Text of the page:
One of those leaders is Irma, a seminary graduate who also worked at a high-end salon in Guadalajara before she started a salon of her own. While still a seminary student, Irma offered hair-cutting classes in a community 30 minutes away. She did this to share the gospel or Bible verses with her students.

The Lord has led at least one person in those classes to Christ. Irma teaches leadership development, spiritual formation and Christian education at Emmanuel Seminary.

“That’s exciting to see the multiplication, to see students on fire for the Lord and investing in other people and multiplying their lives and their knowledge of the Lord in other people,” Strandberg said.

Related: Larry Caldwell has seen similar multiplication as a seminary professor in Asia.

Evangelism, empathy light eyes up

Jami’s passion for personal evangelism comes through in the classroom and her ministry at two churches. She has different opportunities at each church but focuses on Bible studies, especially with nonbelievers or young Christians.

“Their eyes light up,” she said as these people encounter new truths from the word of God.

The Lord has also arranged a few times where Jami’s pain and grief ministered to Mexicans who lost relatives to violence. They’ve often thanked her, saying she is the only person who understands their pain.

“The grieving process is different” for traumatized people, she said. “At the time, it’s just too overwhelming. And so you bury it — but it’s below the surface. And at any point, it can reveal itself.”

The pain returns

In 1990, 14 years after Mark’s murder, the Strandbergs found a typed letter in their mailbox.

“He described what he did,” she said of the letter’s message. The anonymous person wrote that he heard a pop, got scared and ran. Then, realizing the killer was alive, Jami showed a gospel-centered conviction she’d learned many years before.

“We don’t know where he stands with the Lord,” she concluded after seeing the letter. “I need to pray for his salvation.”

That heart, given to her by God, is what she hopes to impart to her students as they encounter people far from the Lord.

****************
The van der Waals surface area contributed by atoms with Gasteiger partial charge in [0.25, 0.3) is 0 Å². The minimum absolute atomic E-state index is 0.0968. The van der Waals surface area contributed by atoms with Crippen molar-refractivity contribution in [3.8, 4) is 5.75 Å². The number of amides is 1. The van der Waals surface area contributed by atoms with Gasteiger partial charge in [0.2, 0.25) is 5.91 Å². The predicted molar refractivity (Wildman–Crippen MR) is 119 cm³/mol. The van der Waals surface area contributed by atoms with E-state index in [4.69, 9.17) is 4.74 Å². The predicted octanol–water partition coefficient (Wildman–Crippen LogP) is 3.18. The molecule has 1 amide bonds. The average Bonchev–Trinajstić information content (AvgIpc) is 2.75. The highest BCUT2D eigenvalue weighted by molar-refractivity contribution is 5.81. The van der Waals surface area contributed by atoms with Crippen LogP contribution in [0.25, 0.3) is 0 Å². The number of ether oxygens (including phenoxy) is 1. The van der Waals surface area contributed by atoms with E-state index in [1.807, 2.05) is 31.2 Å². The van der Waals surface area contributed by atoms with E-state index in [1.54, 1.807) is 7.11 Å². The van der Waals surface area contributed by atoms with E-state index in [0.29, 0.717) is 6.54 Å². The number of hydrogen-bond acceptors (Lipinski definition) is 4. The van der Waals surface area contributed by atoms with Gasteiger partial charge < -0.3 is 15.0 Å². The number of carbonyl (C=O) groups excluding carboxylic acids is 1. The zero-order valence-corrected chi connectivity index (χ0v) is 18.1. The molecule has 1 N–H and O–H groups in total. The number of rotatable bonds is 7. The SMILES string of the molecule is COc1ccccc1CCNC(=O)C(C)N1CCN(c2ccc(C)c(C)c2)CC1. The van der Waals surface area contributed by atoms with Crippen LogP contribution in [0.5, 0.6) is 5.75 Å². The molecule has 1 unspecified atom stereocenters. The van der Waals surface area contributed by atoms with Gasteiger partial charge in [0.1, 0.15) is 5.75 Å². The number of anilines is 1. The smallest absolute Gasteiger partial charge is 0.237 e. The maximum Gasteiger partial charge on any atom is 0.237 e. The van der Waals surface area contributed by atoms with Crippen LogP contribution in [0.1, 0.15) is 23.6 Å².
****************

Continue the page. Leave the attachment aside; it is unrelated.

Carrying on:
We don’t know where he stands with the Lord,” Jami said of her brother’s murderer. “I need to pray for his salvation.

For example, Strandberg remembers two evangelism students doing outreach in a downtown plaza. One led worship while another woman shared the gospel as she’d learned in class. As a result, two people went forward that day and accepted Christ as Lord.

“Glory to God how he’s using them to reach out to others,” she said of her students. “It’s exciting for me to partner with people like that who have that kind of a passion for the lost.”

Another graduate of her seminary is Jorge, a pastor in Puerto Vallarta. When the pastor started his ministry, he asked God to use him to start four churches. The Lord, who can do more than all we can imagine, answered the pastor’s prayer by starting 18 churches throughout Mexico.

She’ll never stop sharing

Two decades in Mexico haven’t dimmed Strandberg’s memory of the lessons from God about the cold realities of life. She hasn’t forgotten life’s fragility or the gospel’s value.

God has worked all things together, just as his word promised a 13-year-old girl in the winter of her life. Over time, in God’s plan and wisdom, Strandberg has come to hold the Mexican people in her heart, just as she carries the unknown person who shot her brother.

The family still seeks closure to Mark’s death 46 years ago, but God has given Jami clarity about her life. She still recalls stepping out of a Minnesota church in 1977 while her dad chatted inside. What she said to God then is what she still says:

“I will go wherever you want me to go. I will do whatever you want me to do. Here am I. Send me.”

Converge is asking God for a gospel movement among every least-reached people group – in our generation. Learn how we are playing a role in accomplishing the Great Commission and how you can be involved.

Ben Greene, Pastor & writer

Ben Greene is a freelance writer and pastor currently living in Massachusetts. Along with his ministry experience, he has served as a full-time writer for the Associated Press and in the newspaper industry.

Additional articles by Ben Greene